The 2013/14 Scottish GMS contract settlement is by no means a generous giveaway, but GPs from other parts of the UK will be looking on enviously.
The contract changes are not likely to provide many practices with cash windfalls, but most should be able to maintain their income, and some may even see it increase slightly. Translating an increase in income into an increase in profits will be much more difficult.
The good news
The best piece of news is there will be an uplift to the global sum. The Scottish government is waiting for this year’s Doctors’ and Dentists’ Review Body (DDRB) report before announcing how much it will be.
The uplift will help pay for some of the increases to practice expenses, but as it will have to fit in with the Scottish government’s pay policy it is unlikely to be generous.
It needs to cover the increase in partners’ superannuation contributions, a modest rise in staff pay and general price increases in items such as power bills, consumables and medical defence for Scottish practices’ finances to stand still.
Otherwise practices still need to cut costs or increase income in other areas if GP partners are to maintain their current drawings.
This is easier said than done because many practices have already trimmed excess costs over the last few years while income has been relatively flat.
Although all practices will receive a GMS pay increase, some will gain more than others. The QOF changes will also affect some more than others.
The large number of practices that still receive a minimum practice income guarantee (MPIG) correction factor will not feel the full benefit of the contract uplift, as part of it will be recycled against this payment.
However, these recycling plans will still have a much smaller impact on GP finances than the earlier proposals to phase out the correction factor over seven years.
Note too that the threat to MPIG has not disappeared: the Scottish government has merely postponed its decision (see 'funding review' below).
Increasing the thresholds for some QOF indicators, and bringing in new indicators with relatively high upper thresholds will mean practices have to work harder to maintain QOF income. But the thresholds are still more achievable than those proposed for England, and the exception reporting will help make it possible for practices to maintain QOF income.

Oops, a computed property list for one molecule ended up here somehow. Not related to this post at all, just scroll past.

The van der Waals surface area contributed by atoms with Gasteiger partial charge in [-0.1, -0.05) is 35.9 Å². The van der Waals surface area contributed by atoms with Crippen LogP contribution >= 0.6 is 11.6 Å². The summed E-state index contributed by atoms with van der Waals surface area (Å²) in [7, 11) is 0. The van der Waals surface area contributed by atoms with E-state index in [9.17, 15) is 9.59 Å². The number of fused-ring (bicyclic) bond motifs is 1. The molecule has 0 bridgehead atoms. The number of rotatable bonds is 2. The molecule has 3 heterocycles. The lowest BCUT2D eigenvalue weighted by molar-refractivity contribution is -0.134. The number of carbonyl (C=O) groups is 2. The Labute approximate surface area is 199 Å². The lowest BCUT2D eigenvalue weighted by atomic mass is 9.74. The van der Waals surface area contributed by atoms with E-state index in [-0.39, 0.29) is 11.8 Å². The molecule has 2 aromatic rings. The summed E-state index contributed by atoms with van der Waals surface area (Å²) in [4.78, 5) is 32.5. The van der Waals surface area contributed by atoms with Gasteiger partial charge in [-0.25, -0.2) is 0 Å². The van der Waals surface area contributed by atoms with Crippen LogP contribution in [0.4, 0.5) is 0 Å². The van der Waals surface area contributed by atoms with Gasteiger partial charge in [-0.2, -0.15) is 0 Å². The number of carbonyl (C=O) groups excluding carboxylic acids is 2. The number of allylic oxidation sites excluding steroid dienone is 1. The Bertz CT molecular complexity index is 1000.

The QOF changes may require a shift in resources. Moving funding from organisational indicators (which non-clinical staff can help achieve) to clinical ones (which need GP or clinical time) tips the balance of the income generating effort even further from support staff to clinical staff.
If GP time isn’t available, or the cost of providing it isn’t paid for by the income from the indicator, practice income will fall.
The transfer of 77 QOF organisational points into the global sum should not change overall income, but could improve cash flow very slightly. The global sum is generally received earlier than QOF income because typically 30% of total QOF is paid to the practice after the year-end, while the full global sum is received in the funding year.
By moving 77 QOF points into global sum, practices will not have to wait until after the funding year ends to receive the final 30%. The effect will be fairly minor, because these 77 points are only worth about £2 per patient,
On the flip side, GPs who draw the QOF achievement payment as a bonus will have a slightly smaller bonus in 2014, having already received the full payment in the 2013/14 NHS financial year.
Although 2013/14 will be a period of relative calm for Scottish practices, the outlook appears changeable when looking further into the future. The review into variability of funding between practices (the MPIG) is still to be undertaken and acted on.
There are promises that any policy changes resulting from it will be phased in over a period of time, but even staged, long term policy changes create uncertainty, and uncertainty doesn’t encourage practices to invest in their surgery or expand services.
So as a healthcare accountant living 10 miles from the Scotland/England border, will I be seeing a rush north?
One possibility might be locum GPs making the move. Scotland will not be passing the bill for their 14% employer’s superannuation on to practices.
This will make a locum charging the same sessional rate 14% more expensive in England than Scotland.
If practices in England try to share the 14% cost between them and the locum, working north of the border will be much more attractive to the locum.
Overall though, the grass in Scotland certainly looks a bit greener for GPs than in England.
- Faye Armstrong is a partner at specialist medical accountants Dodd & Co